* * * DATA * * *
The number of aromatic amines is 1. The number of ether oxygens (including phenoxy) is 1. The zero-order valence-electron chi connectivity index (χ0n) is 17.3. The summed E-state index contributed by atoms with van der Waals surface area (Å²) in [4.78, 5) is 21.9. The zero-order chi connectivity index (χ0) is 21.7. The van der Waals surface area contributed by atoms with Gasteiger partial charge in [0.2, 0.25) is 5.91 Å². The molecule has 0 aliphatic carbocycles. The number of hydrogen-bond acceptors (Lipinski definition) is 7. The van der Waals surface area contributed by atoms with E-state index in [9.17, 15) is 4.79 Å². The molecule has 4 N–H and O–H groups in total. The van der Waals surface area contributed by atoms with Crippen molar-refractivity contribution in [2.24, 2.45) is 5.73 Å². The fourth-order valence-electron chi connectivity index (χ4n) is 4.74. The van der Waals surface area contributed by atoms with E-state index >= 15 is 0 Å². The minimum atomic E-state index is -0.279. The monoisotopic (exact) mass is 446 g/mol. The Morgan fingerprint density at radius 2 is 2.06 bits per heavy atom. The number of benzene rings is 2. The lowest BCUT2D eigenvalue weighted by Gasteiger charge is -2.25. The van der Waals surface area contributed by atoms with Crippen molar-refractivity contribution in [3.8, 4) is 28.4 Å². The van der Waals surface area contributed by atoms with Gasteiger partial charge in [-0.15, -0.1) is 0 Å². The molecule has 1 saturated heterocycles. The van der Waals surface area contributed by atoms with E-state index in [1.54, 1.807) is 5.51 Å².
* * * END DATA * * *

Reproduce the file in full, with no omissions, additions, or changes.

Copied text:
The number of aromatic amines is 1. The number of ether oxygens (including phenoxy) is 1. The zero-order valence-electron chi connectivity index (χ0n) is 17.3. The summed E-state index contributed by atoms with van der Waals surface area (Å²) in [4.78, 5) is 21.9. The zero-order chi connectivity index (χ0) is 21.7. The van der Waals surface area contributed by atoms with Gasteiger partial charge in [0.2, 0.25) is 5.91 Å². The molecule has 0 aliphatic carbocycles. The number of hydrogen-bond acceptors (Lipinski definition) is 7. The van der Waals surface area contributed by atoms with E-state index in [9.17, 15) is 4.79 Å². The molecule has 4 N–H and O–H groups in total. The van der Waals surface area contributed by atoms with Crippen molar-refractivity contribution in [2.24, 2.45) is 5.73 Å². The fourth-order valence-electron chi connectivity index (χ4n) is 4.74. The van der Waals surface area contributed by atoms with E-state index >= 15 is 0 Å². The minimum atomic E-state index is -0.279. The monoisotopic (exact) mass is 446 g/mol. The Morgan fingerprint density at radius 2 is 2.06 bits per heavy atom. The number of benzene rings is 2. The lowest BCUT2D eigenvalue weighted by Gasteiger charge is -2.25. The van der Waals surface area contributed by atoms with Crippen molar-refractivity contribution in [3.8, 4) is 28.4 Å². The van der Waals surface area contributed by atoms with Gasteiger partial charge in [-0.15, -0.1) is 0 Å². The molecule has 1 saturated heterocycles. The van der Waals surface area contributed by atoms with E-state index in [1.54, 1.807) is 5.51 Å².